As long as we’re looking to Philebrity for news, we should note that GQ has named Philly musician Kurt Vile its “Rocker of the Year.”
Billboard reports: “Bruce Springsteen has announced he’ll release a new single on Nov. 25. Titled ‘High Hopes,’ the vibrant song is actually a cover of a track by short-lived Los Angeles band The Havalinas, and fans will note that Springsteen included an earlier version on the 1996 documentary, ‘Blood Brothers.’”
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There’s something about seeing shows at Tin Angel that leaves me, as Whitney would say, so emotional, baby. The cozy, narrow room. Romantic, candle-lit tables. The music. The last time I saw a show there, a Girls Rock Philly affair, I was literally moved to tears during one singer’s rendition of Minnie Riperton’s “Loving You.” On the stage she stood, hitting all those high notes, while I sat below sobbing like a baby, enamored by the gorgeous sound that was coming out of her mouth. I had a similar experience last night when seeing Joshua Thomas.
From the creative genius who brought us a mixtape that overlaid Mark Morrison’s “Return of the Mack” with Hall and Oates’s “One on One” comes a work of even greater genius. Welcome to a revolution in sound. An audiosensual journey of cosmic proportions. It’s DJ Scott Melker’s Ballin’ Oates and it just dropped.
In a new video interview, Hall & Oates seem pretty non-plussed by the idea of entering the Rock and Roll Hall of Fame.
Philadelphia plays home to a handful of gay singer-songwriters, but few possess the soul and raw talent of Brewerytown’s Joshua Thomas (formerly billed as Josh Schurr). His first and latest album, Halfway, has become a mainstay on my Spotify queue. It’s a beautifully haunting set of songs that finds the 25-year-old crooning softly over acoustic piano and guitar. The title track also serves as his official coming out. I asked him about that and a host of other things this week when I shot him a few questions in anticipation of his live show on Nov. 14 at Tin Angel.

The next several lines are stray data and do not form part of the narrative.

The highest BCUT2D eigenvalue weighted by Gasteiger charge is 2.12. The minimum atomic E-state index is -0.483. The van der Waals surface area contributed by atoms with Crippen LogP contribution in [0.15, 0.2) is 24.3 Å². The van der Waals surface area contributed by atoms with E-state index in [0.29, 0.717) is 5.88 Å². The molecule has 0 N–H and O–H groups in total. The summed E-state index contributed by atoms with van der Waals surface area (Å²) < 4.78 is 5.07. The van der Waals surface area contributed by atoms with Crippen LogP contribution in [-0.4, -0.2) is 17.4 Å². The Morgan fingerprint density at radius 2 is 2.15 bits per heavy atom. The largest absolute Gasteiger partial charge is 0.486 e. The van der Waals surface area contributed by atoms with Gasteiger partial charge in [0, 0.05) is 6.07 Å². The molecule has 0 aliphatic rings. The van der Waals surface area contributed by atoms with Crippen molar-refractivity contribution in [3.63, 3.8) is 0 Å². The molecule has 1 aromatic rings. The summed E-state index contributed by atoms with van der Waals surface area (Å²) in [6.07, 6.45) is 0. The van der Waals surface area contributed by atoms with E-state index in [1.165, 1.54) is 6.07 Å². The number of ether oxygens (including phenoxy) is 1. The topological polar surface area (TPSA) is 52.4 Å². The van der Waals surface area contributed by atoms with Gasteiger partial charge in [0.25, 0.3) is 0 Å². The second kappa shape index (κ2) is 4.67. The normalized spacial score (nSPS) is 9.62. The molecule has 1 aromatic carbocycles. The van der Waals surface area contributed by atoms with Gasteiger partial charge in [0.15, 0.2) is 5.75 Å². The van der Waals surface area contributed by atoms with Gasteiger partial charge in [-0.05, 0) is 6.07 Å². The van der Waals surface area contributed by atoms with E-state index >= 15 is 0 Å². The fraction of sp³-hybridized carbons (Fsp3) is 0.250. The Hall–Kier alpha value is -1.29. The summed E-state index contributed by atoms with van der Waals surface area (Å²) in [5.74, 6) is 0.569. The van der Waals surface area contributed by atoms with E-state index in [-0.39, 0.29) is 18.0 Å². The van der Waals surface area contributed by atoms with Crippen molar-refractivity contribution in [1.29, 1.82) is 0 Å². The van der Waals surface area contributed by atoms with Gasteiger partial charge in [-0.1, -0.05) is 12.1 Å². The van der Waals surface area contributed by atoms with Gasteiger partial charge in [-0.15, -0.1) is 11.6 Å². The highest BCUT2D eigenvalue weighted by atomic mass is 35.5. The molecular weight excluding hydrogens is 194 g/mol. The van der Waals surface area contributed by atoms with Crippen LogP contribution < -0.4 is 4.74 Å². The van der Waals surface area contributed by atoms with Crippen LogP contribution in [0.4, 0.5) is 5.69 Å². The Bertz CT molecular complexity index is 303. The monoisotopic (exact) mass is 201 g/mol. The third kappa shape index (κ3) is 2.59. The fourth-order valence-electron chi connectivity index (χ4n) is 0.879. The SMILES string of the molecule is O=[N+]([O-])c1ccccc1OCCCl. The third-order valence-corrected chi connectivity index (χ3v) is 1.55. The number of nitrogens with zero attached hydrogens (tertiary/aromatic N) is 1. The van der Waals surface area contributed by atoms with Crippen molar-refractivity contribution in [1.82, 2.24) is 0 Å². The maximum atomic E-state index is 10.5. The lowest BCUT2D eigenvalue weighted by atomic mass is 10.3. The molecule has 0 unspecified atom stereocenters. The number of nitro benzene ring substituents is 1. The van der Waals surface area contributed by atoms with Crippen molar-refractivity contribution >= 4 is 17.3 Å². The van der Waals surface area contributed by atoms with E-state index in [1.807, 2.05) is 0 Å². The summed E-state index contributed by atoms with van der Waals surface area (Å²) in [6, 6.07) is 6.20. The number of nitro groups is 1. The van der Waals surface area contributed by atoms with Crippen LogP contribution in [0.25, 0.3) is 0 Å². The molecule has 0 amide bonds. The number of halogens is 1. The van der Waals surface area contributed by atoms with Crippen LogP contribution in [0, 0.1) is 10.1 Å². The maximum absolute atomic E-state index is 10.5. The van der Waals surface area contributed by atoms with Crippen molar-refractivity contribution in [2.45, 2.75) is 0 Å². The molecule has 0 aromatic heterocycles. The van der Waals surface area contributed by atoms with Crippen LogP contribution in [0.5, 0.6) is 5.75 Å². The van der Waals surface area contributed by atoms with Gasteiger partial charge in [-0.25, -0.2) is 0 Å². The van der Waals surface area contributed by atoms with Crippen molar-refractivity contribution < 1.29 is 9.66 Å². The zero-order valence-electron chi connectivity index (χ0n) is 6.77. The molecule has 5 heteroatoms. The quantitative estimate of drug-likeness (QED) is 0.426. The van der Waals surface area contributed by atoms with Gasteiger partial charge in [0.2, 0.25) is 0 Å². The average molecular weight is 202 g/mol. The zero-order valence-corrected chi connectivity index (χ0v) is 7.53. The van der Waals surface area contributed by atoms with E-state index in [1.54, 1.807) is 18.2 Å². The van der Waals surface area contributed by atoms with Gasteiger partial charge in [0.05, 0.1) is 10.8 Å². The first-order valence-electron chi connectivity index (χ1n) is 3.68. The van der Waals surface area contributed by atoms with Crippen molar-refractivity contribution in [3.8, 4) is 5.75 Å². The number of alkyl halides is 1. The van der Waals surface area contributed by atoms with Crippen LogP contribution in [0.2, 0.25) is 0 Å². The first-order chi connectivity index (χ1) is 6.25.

Before I start my rant on Lady Gaga’s just-released ARTPOP, I need to make one thing clear: I’m no Little Monster. Don’t get me wrong, I lived for Gaga during The Fame-era. The girl had me dreaming of disco sticks for days on end. One of my favorite earlier Gaga songs is “Fashion,” a super gay (and super under-appreciated) track from the film Confessions Of A Shopaholic. It’s hard to believe that was only five years ago. Back then, Gaga’s music felt new and had a fresh sound that had all us gay kids bluffin’ with our muffins. Then things started to go south. I was fine with the meat dress at the VMAs, but that weird egg hatch at the Grammys? Then came Born This Way, which, title track aside, was a long and exhausting production of preach-y lyrics and pranc-y beats. Throw in those weird American Horror Story-worthy faces she makes on stage and her recently announced plans to perform in space, and we have a performer who’s taking this fame-is-art-art-is-fame thing way too far. I find myself longing for the days of sick beats and poker faces and, ARTPOP is none of those. It’s simply too much art and not enough pop.
Behold Eminem’s new song “Legacy,” off The Marshall Mathers L.P. 2. Behold it because he not only name-checks B-Dawk, but a whole lot of other random Eagles stuff too.